Photo Credit: Tom Wallace, 2019

The stage has been painted blue to resemble those gorgeous Grecian seas for this production, and it really brightens the entire show. I always enjoy seeing how CDT manages production design on its unusual stage size, and Nayna Ramey's airy scenic design really gives the beach concept an efficient but breezy feel. Rich Hamson provides some flirty costuming, and combined with technicolor lighting design by Sue Ellen Berger it warms you up from the inside out (something we all need right now, no?). One of my favorite parts of CDT shows is always Tamara Kangas Erickson's lyrical choreography; unfortunately Mamma Mia doesn't allow for many true dance scenes, but several clever moments (such as a pseudo-tap dance done in flippers) utilize her trademark style and were crowd pleasers.

Photo Credit: Tom Wallace, 2019

In short: if you're going to see Mamma Mia (or if you enjoy it more than I always have and it's a perennial fave), CDT's perky production is the one you need to visit. They put their trademark style on this show, and the talented musical cast and sunny dispositions of their portrayals are just what I needed to brighten my winter blues. What could be better to cure your seasonal doldrums than seeing one of the most successful musicals (especially produced by and for women) in history for Women's History Month? It's a two for one surefire winning idea, and a word to the wise: get your tickets ASAP. I've heard runs of Mamma Mia are already selling out and it looks certain to be a tough ticket to nab if you don't book quickly. Click here for more information or to get your tickets.

Thursday, March 7, 2019

Review in Brief: Charlie and the Chocolate Factory

Is this really a world of pure imagination?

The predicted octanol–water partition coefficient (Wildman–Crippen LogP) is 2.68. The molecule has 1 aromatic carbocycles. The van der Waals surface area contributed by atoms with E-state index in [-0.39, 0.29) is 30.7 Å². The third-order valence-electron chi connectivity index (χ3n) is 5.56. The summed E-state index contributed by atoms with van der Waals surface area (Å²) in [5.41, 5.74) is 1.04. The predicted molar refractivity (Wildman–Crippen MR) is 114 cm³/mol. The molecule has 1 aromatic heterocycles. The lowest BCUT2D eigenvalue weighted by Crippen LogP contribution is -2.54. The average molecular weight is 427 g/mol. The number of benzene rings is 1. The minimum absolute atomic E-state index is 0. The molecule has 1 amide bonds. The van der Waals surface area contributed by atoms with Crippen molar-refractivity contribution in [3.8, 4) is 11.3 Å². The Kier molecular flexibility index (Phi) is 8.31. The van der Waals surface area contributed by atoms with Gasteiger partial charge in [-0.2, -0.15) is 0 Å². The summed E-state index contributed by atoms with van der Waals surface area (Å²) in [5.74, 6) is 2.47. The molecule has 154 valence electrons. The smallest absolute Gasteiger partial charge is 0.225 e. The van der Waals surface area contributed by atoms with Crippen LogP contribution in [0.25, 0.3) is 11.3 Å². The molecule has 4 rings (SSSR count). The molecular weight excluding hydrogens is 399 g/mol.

Photo by Joan Marcus

How do you feel about Roald Dahl?

Let me back up. It seems to me that when it comes to opinions about the tenor of art marketed towards children, there are two decidedly different camps. On the Disney-fication side are those who only want positive, colorful, sanitized versions of stories. "Let the kids be kids," they might say; "protect their innocence." On the other side are the dark-hearted "realists" - the Brothers' Grimms and Roald Dahls - who say "this world is trash - kids should know that as soon as possible."

Photo by Joan Marcus

Because of this deeply split perspective, your opinion on Charlie and the Chocolate Factory, now showing at the Orpheum Theater through Sunday, might vary wildly. Dahl aficionados should leave pleased at a standard presentation of one of his most beloved stories. Disney fans will likely leave disappointed at the lack of spectacle they are used to in signature stagings like Lion King or Aladdin.

Photo by Joan Marcus

Quickly for those in the dark: Charlie and the Chocolate Factory tells the story of Charlie Bucket, a young boy living in extreme poverty under the ominous shadow of a candy factory. Charlie loves chocolate - a treat he only receives once a year - and dreams of touring the factory to learn how his hero Willy Wonka makes all of his favorite treats. Unbeknownst to Charlie he meets his hero in disguise and inspires him to open his factory up to tours for children with golden tickets and a contest to win a lifetime supply of Wonka chocolate. The chance to win a golden ticket inspires a worldwide Wonka frenzy, and despite all odds Charlie gets his golden ticket to enter the contest. A number of odd (and horrifying) things happen during the factory tour, but Charlie ultimately leaves Wonka with everything he desires most.

Photo by Joan Marcus

There were a few real standouts among the cast of this show. As Charlie's mother, Amanda Rose boasts a pristine voice and winning Ellie Kemper-like quality that I found totally charming. Rueby Wood was the image of Charlie, and he steered the show with a confidence quite outside his age. James Young was a little wobbly in the vocals as Charlie's Grandpa Joe, but his sweet mannerism and blustery delivery made the character a highlight. Benjamin Howes skips Johnny Depp and heads straight to a Gene Wilder iteration of Willy Wonka, a decision that seemed to be a crowd pleaser. And something about Daniel Quadrino's cameos as Mike Teavee had me giggling in stitches throughout the show - "Chocolate Neeeeeews!" might just become my new tagline thanks to him.